And consider this: it starts in C major, a key which was considered open and majestic and is perfect for the piece. But then, when we get to B-flat major, that is a different color, a darker, less clear, almost ghosty character. And listen how it sounds on a piano from 1825, in Paul Komen’s excellent version:
It also, to make this beginning even more electrifying, goes to a sudden minor in the B-flat minor section, right at 0.10, and then makes a sudden stop in…c-minor! This piece, which seemed so simple, so straightforward in the first measure, has already taken a tour of tonalities which you have not seen in any sonata before it:
Before we listen to what comes next, let us read what the French composer Louis Adam wrote in his book on piano playing:
“Tremolando must be made with such speed that the sounds present nothing more than a continuity of sound to the ear. To succeed in executing it, the fingers should barely leave the keys, and, with a small quivering motion, they make the strings vibrate without interruption of the sound, particularly in the diminuendo and pianissimo”
What follows in the Waldstein is exactly that, the beginning played in tremolando, in pianissimo. It is definitely more “French” than “Viennese” in effect:
To be honest, this part is often played more like a machine gun than “a continuity of sound to the ear”. And listen how, after the beginning in C major, it goes to…D minor! The changes of so many harmonies are amazing, exciting and gives the music such a palette of colors.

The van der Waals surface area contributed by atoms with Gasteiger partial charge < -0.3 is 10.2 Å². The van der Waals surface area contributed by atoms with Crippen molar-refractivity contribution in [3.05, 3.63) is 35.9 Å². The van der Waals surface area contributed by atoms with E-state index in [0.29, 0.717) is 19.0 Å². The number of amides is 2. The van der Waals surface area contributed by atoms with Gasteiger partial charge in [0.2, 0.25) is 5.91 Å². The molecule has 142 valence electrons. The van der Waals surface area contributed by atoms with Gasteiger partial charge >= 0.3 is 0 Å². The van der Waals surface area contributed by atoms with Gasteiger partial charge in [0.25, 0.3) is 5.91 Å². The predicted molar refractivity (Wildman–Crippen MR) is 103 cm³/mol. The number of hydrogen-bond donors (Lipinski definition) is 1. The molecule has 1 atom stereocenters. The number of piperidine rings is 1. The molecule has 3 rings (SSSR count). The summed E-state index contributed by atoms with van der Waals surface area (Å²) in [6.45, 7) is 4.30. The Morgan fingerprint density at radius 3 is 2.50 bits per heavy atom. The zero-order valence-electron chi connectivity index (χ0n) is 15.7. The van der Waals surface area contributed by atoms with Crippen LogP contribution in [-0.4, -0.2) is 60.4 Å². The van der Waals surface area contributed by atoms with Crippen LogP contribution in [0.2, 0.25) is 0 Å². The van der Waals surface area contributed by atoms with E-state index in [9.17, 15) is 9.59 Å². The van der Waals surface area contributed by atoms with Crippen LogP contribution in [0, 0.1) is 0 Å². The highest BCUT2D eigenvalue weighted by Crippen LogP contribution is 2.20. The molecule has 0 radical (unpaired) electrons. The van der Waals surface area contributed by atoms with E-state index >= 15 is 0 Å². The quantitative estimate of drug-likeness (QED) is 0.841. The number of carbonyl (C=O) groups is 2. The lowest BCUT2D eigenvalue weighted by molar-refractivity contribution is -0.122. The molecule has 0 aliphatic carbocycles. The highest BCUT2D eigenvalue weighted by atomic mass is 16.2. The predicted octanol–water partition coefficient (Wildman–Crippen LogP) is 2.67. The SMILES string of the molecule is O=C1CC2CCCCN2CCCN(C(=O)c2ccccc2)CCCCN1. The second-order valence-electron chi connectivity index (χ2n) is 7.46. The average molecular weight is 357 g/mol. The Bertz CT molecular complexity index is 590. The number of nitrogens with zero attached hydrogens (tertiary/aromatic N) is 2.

Now we arrive at an interesting moment in the music. Remember that, for Beethoven, how he uses the form is a big part of the musical story-telling. And so, if you recall how Sonata Form works (if not, feel free to read the post on Sonata Form), it starts the piece by establishing a tonality. That would certainly require that tonality to stay for at least a little while. Now, the problem with the beginning of the Waldstein is that the energy and impatience makes the music depart to so many different tonalities. On top of C major, we had B-flat major, D minor, C minor. And from D minor it went to the dominant of E (if it is E major or E minor we don’t know yet).
Why is this a “problem”? Well, because normally, after the main tonality is set, a piece would roam around a little in a sequence of tonalities to find the new tonality for the second theme. But now, with the Waldstein having started with such lucid travels to all kind of remote keys, this seems a hard thing to do. So what does Beethoven do? Well, for the first time in the piece he stays on the same bass note with the same dominant to E for much longer than he stayed on anything during the “first theme” (which is not really a theme). Eight bars, compared to maximum two bars on the same bass note before. He kind of turns the whole process of finding a new key upside down. OR, you could say… that he starts the process of searching for that new tonality already at the very start of the piece! All in mostly pianissimo and piano dynamically. Which, I think, does not compute with playing this first movement too simplistically in terms of touch, color and character.
To make things even more wonderfully complex, above the bass he adds this turning melody that snakes itself forward, making it STILL feel like the music is searching during those 8 bars of the same bass note. It feels like a whirlwind, dizzying and beautiful at the same time:
The whirlwind builds up to the final transition to the second theme. It is a slightly unusual and perhaps even awkward one (at least for the pianist). Beethoven makes the hands “interrupt” each other going upwards, until the second theme arrives, very beautifully: